We had two watershed moments this week in financial markets. The Dow Jones Industrial Average hit 22,000 for the first time in history and the U.S. dollar fell to a new, 15-month low on a trade-weighted basis. The dollar has now put together its longest losing streak since 2011.
These moves have been so pronounced that it really makes us wonder: What is going on?
After the 2016 election we saw similarly strong moves, except that at that time, the U.S. dollar was strengthening rather than weakening.
So why the change now?
When the dollar weakens at the same time equity markets are rallying it is part of a “risk-on" trade: Investors are ready to seek higher returns, which requires taking higher risk, so equities are one of the first places money flows.
Meanwhile, the dollar drops because cash-rich U.S. investors look to international assets to get a higher yield. To buy those foreign assets, U.S. dollars must be sold in exchange.
But the trend we're seeing today seems like the dollar and the U.S. equity markets are dancing to two totally different drummers.
Equity markets are reacting favorably to recent corporate earnings and, frankly, ignoring the cacophony coming out of Washington. Meanwhile the dollar lags behind currencies from other countries that are seeing short-term interest rate boosts that make them more attractive destinations for investment.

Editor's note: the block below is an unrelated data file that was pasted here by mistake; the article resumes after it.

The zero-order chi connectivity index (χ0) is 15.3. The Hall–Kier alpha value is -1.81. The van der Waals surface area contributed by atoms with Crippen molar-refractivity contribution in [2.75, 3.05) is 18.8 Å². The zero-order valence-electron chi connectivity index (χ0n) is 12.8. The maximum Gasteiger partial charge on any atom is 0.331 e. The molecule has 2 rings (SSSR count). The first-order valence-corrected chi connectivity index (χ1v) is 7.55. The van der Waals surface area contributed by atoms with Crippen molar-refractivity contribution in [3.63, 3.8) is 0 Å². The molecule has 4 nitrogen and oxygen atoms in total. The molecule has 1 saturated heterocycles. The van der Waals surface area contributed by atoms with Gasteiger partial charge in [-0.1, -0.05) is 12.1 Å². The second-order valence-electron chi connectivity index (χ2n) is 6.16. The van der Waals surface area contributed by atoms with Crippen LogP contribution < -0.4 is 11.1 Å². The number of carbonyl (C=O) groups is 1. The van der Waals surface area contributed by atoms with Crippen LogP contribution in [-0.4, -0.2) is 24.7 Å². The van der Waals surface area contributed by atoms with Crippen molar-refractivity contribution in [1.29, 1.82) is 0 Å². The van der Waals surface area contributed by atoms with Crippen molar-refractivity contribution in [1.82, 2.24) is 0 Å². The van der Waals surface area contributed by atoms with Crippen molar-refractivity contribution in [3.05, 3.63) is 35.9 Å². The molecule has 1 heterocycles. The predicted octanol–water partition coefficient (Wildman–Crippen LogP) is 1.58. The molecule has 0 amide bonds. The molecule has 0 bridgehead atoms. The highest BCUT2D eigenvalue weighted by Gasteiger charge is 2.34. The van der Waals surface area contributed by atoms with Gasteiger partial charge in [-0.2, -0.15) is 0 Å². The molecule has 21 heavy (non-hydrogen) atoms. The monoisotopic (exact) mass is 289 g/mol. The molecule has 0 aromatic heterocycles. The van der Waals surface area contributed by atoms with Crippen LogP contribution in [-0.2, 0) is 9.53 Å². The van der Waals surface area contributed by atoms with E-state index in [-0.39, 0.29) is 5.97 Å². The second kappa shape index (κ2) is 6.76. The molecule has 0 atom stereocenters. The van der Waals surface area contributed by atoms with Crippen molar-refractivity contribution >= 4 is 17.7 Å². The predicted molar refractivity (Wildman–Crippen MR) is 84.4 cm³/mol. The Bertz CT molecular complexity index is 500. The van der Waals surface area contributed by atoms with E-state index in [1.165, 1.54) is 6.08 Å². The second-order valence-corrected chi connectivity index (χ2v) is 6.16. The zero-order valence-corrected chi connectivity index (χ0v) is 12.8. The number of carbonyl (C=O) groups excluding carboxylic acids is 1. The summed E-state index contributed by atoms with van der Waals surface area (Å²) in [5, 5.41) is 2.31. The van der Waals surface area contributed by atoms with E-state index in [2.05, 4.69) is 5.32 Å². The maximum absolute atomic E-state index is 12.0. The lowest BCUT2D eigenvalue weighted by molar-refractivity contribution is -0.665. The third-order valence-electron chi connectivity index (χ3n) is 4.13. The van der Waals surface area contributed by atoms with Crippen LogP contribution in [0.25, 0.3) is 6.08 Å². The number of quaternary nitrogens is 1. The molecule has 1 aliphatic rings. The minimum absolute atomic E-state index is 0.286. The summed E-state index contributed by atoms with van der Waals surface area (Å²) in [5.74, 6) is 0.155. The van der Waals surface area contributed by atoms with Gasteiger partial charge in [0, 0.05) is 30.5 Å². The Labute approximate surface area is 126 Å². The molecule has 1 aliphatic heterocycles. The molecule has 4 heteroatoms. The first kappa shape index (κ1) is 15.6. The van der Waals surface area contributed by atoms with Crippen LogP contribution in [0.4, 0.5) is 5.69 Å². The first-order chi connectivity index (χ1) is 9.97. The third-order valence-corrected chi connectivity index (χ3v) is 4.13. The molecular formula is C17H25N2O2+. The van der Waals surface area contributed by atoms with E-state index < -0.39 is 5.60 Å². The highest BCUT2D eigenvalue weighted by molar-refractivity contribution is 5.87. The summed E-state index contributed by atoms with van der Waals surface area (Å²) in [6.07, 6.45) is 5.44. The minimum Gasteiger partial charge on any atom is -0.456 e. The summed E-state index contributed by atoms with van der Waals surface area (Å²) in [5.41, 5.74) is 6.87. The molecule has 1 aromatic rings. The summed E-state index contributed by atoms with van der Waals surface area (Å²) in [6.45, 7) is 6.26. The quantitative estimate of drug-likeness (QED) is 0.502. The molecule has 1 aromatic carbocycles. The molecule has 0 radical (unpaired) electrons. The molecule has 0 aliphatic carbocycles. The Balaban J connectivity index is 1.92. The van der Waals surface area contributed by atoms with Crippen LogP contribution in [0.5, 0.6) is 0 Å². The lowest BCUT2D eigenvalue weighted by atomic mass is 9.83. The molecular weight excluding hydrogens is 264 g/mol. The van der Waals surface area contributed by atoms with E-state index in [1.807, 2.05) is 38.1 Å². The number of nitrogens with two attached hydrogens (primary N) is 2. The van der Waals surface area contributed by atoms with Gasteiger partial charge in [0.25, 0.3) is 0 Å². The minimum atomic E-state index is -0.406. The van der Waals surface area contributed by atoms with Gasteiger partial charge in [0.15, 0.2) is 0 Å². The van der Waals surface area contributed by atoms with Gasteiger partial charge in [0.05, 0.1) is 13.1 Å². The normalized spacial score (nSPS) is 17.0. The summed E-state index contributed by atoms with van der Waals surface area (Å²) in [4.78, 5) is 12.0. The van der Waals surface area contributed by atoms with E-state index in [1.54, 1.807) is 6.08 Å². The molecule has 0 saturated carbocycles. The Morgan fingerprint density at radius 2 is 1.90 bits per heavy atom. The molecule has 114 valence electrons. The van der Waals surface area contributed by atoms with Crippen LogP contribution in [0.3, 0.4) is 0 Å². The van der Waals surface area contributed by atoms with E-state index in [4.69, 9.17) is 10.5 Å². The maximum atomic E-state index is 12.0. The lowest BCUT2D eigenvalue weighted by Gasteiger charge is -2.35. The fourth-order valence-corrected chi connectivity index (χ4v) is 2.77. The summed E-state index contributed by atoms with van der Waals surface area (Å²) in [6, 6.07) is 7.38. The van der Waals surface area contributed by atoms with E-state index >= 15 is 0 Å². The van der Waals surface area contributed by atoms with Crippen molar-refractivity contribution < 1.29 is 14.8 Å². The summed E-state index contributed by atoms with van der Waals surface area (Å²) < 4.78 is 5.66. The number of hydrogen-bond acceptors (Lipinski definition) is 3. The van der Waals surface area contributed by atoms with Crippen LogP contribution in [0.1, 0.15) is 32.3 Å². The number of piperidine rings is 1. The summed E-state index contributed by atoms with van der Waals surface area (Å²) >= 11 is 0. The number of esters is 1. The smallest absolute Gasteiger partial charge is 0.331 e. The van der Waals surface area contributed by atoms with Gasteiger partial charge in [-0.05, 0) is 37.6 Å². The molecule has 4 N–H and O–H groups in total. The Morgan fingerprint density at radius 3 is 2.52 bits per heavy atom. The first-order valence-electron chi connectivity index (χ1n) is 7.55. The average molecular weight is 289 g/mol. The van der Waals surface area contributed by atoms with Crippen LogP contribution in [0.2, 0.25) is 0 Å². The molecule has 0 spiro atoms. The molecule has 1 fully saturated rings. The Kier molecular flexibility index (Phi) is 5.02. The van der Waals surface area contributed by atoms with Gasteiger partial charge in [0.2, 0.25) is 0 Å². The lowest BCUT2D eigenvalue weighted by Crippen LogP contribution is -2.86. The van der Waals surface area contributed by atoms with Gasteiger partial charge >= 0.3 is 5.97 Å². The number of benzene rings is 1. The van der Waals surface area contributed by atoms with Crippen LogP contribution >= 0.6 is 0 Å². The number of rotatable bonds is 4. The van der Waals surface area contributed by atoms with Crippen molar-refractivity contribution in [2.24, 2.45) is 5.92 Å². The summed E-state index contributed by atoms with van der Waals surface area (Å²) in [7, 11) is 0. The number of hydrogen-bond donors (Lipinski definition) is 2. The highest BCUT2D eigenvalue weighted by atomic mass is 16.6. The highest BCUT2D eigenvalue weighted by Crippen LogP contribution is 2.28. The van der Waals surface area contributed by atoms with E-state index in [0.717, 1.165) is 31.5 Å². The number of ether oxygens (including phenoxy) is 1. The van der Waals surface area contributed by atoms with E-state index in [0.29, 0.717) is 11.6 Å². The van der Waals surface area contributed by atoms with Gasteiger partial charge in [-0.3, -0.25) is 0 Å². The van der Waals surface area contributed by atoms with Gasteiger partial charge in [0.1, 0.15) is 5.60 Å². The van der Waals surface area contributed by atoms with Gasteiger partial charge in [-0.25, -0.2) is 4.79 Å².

One thing we're watching for is how the dollar will affect corporate earnings in the fourth quarter. Earnings forecasts are not anticipating a weak dollar, which could boost export revenues. We always hear warnings from companies when there's a strong dollar that portends doom and gloom for international sales, so why aren't we getting warnings from the other side now?
Is there skepticism about the weak dollar persisting – or is there an “under- promise, over-deliver" mentality taking hold? There is no way to know.
Our View: We think that this downward move in the dollar is looking a bit overdone and may change soon - although we do not think we will see anything like the strong performance of the greenback after the election.
As to equities, our City National Rochdale colleagues see continued U.S. stock market strength - although they note it cannot continue forever.
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